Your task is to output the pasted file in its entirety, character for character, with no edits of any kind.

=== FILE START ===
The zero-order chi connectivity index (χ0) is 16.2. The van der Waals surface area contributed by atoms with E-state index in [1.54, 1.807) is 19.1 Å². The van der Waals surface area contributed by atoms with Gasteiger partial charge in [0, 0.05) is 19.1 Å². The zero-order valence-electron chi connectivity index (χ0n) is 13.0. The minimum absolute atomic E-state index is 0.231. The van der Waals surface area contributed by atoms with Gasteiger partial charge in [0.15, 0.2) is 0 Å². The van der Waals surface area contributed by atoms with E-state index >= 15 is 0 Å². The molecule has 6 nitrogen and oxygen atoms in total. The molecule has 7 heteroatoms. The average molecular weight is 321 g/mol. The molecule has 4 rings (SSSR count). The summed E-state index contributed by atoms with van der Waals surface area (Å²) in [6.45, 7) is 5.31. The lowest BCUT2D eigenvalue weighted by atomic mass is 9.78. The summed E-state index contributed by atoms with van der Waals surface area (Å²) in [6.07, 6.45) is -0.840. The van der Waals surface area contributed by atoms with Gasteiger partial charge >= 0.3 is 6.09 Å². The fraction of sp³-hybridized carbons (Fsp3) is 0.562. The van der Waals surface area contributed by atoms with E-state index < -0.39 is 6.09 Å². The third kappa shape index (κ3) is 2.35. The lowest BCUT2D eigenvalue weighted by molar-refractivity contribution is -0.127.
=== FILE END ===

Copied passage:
The zero-order chi connectivity index (χ0) is 16.2. The van der Waals surface area contributed by atoms with E-state index in [1.54, 1.807) is 19.1 Å². The van der Waals surface area contributed by atoms with Gasteiger partial charge in [0, 0.05) is 19.1 Å². The zero-order valence-electron chi connectivity index (χ0n) is 13.0. The minimum absolute atomic E-state index is 0.231. The van der Waals surface area contributed by atoms with Gasteiger partial charge in [0.15, 0.2) is 0 Å². The van der Waals surface area contributed by atoms with E-state index >= 15 is 0 Å². The molecule has 6 nitrogen and oxygen atoms in total. The molecule has 7 heteroatoms. The average molecular weight is 321 g/mol. The molecule has 4 rings (SSSR count). The summed E-state index contributed by atoms with van der Waals surface area (Å²) in [6.45, 7) is 5.31. The lowest BCUT2D eigenvalue weighted by atomic mass is 9.78. The summed E-state index contributed by atoms with van der Waals surface area (Å²) in [6.07, 6.45) is -0.840. The van der Waals surface area contributed by atoms with Gasteiger partial charge >= 0.3 is 6.09 Å². The fraction of sp³-hybridized carbons (Fsp3) is 0.562. The van der Waals surface area contributed by atoms with E-state index < -0.39 is 6.09 Å². The third kappa shape index (κ3) is 2.35. The lowest BCUT2D eigenvalue weighted by molar-refractivity contribution is -0.127.